|December 31, 2006||Posted by Staff under Progress Report, The Progress Report|
Iran Switch to Euros? Inconsequential!
by Fred E. Foldvary, Senior Editor
by Fred E. Foldvary, Senior Editor
Alarms are ringing, warning of disaster for the US economy if the government of Iran switches from the US dollar to using the euro for its sales of oil. These are false alarms.
Articles are swishing around the Internet that the US government will not allow the Iranian chiefs to start an oil trading center in euros because this would somehow wreck the US economy. There are warnings that the US military will attack Iran, not so much because of its development of missiles and nuclear weapons, but because a switch to the euro would somehow cause a major fall of the US dollar. The claim is that an oil bourse in euros would decrease the need to hold dollars, and so hundreds of billions of dollars would come rushing back into the US, causing high inflation, sky-high interest rates, and a crash of the dollar relative to other currencies. Some say the US invaded Iraq for this reason also.
The international trade in oil does indeed use US dollars. The US dollar has been an international currency since World War II, and many countries use the US dollar as a reserve or backing for their own currencies. The alarming articles say that after Iran switches its oil sales to euros and creates a euro petroleum exchange center, other Muslim countries and than all oil exporters will start selling oil in euros also, and the dollar will fall out of use.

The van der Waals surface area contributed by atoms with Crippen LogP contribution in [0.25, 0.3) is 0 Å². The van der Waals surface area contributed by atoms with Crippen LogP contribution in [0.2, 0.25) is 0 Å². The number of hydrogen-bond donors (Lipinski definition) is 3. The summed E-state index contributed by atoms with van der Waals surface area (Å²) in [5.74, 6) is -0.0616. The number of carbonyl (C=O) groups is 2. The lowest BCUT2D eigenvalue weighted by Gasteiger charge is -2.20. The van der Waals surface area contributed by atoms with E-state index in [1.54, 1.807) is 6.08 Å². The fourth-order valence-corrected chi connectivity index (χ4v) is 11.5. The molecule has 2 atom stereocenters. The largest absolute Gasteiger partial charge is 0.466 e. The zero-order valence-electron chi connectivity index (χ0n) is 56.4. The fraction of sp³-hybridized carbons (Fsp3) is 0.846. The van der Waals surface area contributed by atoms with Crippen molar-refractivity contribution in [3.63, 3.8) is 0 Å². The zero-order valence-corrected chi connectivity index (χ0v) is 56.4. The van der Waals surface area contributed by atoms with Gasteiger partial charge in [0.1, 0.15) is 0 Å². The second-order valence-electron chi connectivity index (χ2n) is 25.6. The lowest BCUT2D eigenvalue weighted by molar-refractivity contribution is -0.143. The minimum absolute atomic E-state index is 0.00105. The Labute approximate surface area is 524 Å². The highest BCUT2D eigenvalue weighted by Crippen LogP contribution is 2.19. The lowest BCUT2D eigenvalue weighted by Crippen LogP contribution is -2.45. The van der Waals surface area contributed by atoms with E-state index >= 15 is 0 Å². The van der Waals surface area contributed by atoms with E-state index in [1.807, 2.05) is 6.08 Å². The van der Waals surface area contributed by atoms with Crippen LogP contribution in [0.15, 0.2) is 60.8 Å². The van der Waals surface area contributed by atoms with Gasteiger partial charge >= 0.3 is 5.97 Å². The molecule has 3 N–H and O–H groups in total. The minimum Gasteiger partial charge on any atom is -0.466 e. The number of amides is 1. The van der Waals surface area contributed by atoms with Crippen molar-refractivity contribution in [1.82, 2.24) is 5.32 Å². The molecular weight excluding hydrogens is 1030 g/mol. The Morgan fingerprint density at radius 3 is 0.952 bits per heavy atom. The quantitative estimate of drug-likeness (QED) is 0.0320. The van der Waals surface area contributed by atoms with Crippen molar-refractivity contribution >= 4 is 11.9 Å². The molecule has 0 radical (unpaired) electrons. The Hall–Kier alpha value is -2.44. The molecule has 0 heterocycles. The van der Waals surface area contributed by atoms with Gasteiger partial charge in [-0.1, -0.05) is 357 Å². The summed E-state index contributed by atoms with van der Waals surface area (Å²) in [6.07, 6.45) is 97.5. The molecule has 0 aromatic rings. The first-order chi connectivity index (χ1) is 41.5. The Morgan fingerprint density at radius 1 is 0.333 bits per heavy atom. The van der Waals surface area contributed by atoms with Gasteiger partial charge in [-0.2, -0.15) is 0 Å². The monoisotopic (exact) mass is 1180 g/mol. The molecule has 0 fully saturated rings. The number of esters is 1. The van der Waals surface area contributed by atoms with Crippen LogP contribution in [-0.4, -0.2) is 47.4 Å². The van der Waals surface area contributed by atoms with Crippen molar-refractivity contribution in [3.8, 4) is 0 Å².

This is all nonsense. First of all, the only major oil exporter that is in an economic position to switch to the euro is Iran. The other major oil producers have huge financial assets in the US and in US-dollar assets such as bonds. If the US dollar collapses, then the chiefs of these countries, as well as those of China and other countries holding US treasury bonds, would suffer huge losses. Indeed, as the US dollar has lost value relative to other currencies during the past few years, the assets of non-US owners have lost value as measured in their domestic currency, while foreign assets owned by US nationals have gained in value as measured in dollars. The USA also benefits from a lower value of the dollar as this makes exports less expensive to foreigners, offsetting the loss from a higher price of oil.
Now suppose that some foreigners do sell their US treasury bonds. There is a global market for US bonds. Dumping bonds would lower the global price, and raise the interest rate on the bonds. But US bonds compete with the bonds of other governments and with corporate bonds. A higher interest rate on US bonds makes it more attractive and other bonds less attractive, and bond holders would sell other bonds and buy US bonds. Iran would sell US bonds while others would buy them. Interest rates in US-dollar assets would rise very little.